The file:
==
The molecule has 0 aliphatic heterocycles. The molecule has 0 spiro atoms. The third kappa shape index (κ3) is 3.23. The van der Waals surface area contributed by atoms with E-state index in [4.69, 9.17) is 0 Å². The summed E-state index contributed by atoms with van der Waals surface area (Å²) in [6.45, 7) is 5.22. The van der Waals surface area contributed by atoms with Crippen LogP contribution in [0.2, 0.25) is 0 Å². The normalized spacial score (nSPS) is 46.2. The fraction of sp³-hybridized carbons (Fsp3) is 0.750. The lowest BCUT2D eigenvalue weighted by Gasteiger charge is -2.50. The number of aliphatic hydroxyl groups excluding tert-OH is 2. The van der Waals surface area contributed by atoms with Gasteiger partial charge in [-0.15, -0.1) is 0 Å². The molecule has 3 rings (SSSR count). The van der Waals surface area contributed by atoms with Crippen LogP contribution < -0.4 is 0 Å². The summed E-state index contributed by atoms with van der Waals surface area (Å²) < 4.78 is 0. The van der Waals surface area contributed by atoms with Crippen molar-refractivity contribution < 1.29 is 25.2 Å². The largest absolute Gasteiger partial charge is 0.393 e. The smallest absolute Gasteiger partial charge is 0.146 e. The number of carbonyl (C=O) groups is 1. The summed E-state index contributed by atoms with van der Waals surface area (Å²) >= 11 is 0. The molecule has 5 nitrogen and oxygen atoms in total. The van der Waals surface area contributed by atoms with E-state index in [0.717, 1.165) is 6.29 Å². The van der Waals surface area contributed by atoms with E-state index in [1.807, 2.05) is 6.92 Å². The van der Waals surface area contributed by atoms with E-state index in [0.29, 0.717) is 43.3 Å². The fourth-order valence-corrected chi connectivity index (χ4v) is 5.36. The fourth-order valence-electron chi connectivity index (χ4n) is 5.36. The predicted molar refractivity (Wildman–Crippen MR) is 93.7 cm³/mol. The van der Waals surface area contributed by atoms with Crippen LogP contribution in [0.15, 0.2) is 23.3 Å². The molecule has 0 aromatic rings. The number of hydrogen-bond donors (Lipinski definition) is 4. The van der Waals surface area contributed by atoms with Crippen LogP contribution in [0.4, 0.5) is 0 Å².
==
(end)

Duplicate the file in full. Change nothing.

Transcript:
The molecule has 0 aliphatic heterocycles. The molecule has 0 spiro atoms. The third kappa shape index (κ3) is 3.23. The van der Waals surface area contributed by atoms with E-state index in [4.69, 9.17) is 0 Å². The summed E-state index contributed by atoms with van der Waals surface area (Å²) in [6.45, 7) is 5.22. The van der Waals surface area contributed by atoms with Crippen LogP contribution in [0.2, 0.25) is 0 Å². The normalized spacial score (nSPS) is 46.2. The fraction of sp³-hybridized carbons (Fsp3) is 0.750. The lowest BCUT2D eigenvalue weighted by Gasteiger charge is -2.50. The number of aliphatic hydroxyl groups excluding tert-OH is 2. The van der Waals surface area contributed by atoms with Gasteiger partial charge in [-0.15, -0.1) is 0 Å². The molecule has 3 rings (SSSR count). The van der Waals surface area contributed by atoms with Crippen LogP contribution < -0.4 is 0 Å². The summed E-state index contributed by atoms with van der Waals surface area (Å²) < 4.78 is 0. The van der Waals surface area contributed by atoms with Crippen molar-refractivity contribution < 1.29 is 25.2 Å². The largest absolute Gasteiger partial charge is 0.393 e. The smallest absolute Gasteiger partial charge is 0.146 e. The number of carbonyl (C=O) groups is 1. The summed E-state index contributed by atoms with van der Waals surface area (Å²) >= 11 is 0. The molecule has 5 nitrogen and oxygen atoms in total. The van der Waals surface area contributed by atoms with E-state index in [0.717, 1.165) is 6.29 Å². The van der Waals surface area contributed by atoms with E-state index in [1.807, 2.05) is 6.92 Å². The van der Waals surface area contributed by atoms with E-state index in [0.29, 0.717) is 43.3 Å². The fourth-order valence-corrected chi connectivity index (χ4v) is 5.36. The fourth-order valence-electron chi connectivity index (χ4n) is 5.36. The predicted molar refractivity (Wildman–Crippen MR) is 93.7 cm³/mol. The van der Waals surface area contributed by atoms with Crippen LogP contribution in [0.15, 0.2) is 23.3 Å². The molecule has 0 aromatic rings. The number of hydrogen-bond donors (Lipinski definition) is 4. The van der Waals surface area contributed by atoms with Crippen LogP contribution in [0.4, 0.5) is 0 Å².